MB: We’ve worked hard together to ensure that our messaging is very clear. Students apply to, and are admitted to, the campus because they are students of the campus offering the program.

LK: The focus of University of Nebraska Online Worldwide has been on national/international awareness. As such, the marketing and communication directs prospective students to campuses for program specific information, application and registration.

Evo: In the instance of a collaborative degree program, where students take courses at different NU campuses, how do you define the single institution who “owns” the student?

MB: According to our Board of Regents bylaws, there are two ways to offer a collaborative program. We can offer a joint program where students could be admitted to either institution, receiving their degree from the admitting institution but taking courses from both institutions. We can also offer a cooperative program where one institution is the lead with students admitted to that campus; both campuses still provide courses for that program.

Evo: What are a few of the challenges you all have had to overcome in establishing and maintaining the distance learning relationship that currently exists between the campus and system levels?

MN: There were challenges in the beginning involving processes and roles and responsibilities, as expected. Issues continue to come up because we are in a constantly changing environment. Realistically, there will always be a policy, process or new effort that needs clarification, reconsideration or recalibrating because of the nature of the online education environment and the needs of our students. The critical factor is that we address the issues keeping our mission and goals in mind.

MB: The most significant challenge, “and opportunity,” was—and continues to be—that we have four distinct campuses with four missions, four strategies and four senses of culture. Building good relationships within a partnership is really about working together through challenges that come up, seeking common ground on how we can best support students.

LK: From the beginning, our four campuses were not necessarily competing over the same program or the same students because each campus had different strengths and strategic goals.

Evo: With the faculty governance model in place, and given the larger structure under which the distance learning programs operate, how difficult is it to be agile and responsive to changes in the marketplace when there are so many different layers that each campus needs to navigate when developing a new online program?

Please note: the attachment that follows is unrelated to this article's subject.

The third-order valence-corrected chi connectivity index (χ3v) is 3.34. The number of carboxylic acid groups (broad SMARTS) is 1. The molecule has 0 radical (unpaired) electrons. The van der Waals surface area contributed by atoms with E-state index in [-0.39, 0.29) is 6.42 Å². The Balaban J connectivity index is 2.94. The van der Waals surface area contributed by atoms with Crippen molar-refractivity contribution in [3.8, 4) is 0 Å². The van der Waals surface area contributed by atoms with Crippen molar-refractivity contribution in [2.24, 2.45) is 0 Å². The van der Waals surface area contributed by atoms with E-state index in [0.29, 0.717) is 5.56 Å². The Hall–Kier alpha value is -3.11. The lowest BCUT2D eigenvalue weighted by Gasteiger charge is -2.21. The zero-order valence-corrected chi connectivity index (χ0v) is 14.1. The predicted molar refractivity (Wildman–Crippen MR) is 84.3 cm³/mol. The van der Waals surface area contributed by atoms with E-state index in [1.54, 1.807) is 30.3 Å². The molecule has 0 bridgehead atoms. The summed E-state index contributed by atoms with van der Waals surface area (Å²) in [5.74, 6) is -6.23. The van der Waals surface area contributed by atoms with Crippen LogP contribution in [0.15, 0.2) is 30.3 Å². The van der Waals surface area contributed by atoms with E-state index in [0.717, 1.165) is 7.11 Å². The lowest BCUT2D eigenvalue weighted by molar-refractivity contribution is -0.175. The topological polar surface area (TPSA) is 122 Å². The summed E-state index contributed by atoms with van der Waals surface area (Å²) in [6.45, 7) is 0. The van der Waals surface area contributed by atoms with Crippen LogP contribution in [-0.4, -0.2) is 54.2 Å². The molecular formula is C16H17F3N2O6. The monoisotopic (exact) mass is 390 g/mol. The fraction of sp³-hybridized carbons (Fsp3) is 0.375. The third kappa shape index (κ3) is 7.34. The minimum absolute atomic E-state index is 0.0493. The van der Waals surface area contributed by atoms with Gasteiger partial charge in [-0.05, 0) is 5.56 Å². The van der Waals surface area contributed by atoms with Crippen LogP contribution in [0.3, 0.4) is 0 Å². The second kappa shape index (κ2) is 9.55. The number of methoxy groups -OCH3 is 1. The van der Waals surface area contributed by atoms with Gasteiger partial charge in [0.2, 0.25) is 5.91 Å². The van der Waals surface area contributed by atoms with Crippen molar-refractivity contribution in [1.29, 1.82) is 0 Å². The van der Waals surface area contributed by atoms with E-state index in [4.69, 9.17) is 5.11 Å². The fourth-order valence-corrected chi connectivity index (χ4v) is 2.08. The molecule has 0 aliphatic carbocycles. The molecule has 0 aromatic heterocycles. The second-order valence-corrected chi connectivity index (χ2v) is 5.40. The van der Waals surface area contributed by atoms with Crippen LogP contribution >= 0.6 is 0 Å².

MN: Responsiveness is important, however, agility and speed to market is not a driver. The quality and the rigor of our academic programs—whether they’re taught fully online, on campus or blended—is our priority. We won’t sacrifice the process to get to a new market faster. The process keeps us core to our mission.

LK: Collaboration is a strong component of our campus’ culture. This had benefited our ability to develop and offer new online programs. For example, interdisciplinary programs have been or are being developed that address the emerging career needs of students.

MB: Another key is that campus directors share information about market demands and assist academic departments with addressing programmatic needs aligned with campus academic priorities.

Evo: Is there anything you’d like to add about what it takes to create a really strong relationship between an online aggregator and the various campuses within the system?

MN: Good leadership is key across all aspects of the institution: senior administration, professional staff and faculty. The success of a university-wide initiative is ensured when the organizational structure at the system level and on the campuses is in place to allow for ongoing communication and strategic decision-making.

LK: Because the role of campus director is integrated into campus academic administration, the director has the opportunity to serve as the primary communication link between NU Online Worldwide, campus administration and faculty so that there is a shared vision by which the partnership operates.

MB: The relationship also works because there’s a lot of goodwill behind it and willingness to look at issues objectively. There’s also a willingness to bring to the table all of the concerns that are expressed on the different campuses. Being flexible on finding an approach that works for all is critical to this type of partnership.

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Key Takeaways

  • By banding together and creating NU Online Worldwide, the campuses of the University of Nebraska system can generate interest in their distance education offerings among a much wider audience.

  • Though bureaucratic processes can slow a new programs time to market, those processes are critical to ensuring the quality of a new program.

  • The difference between NU Online Worldwide and other system-level online campuses is the willingness to allow the individual campuses to drive program development, rather than the system.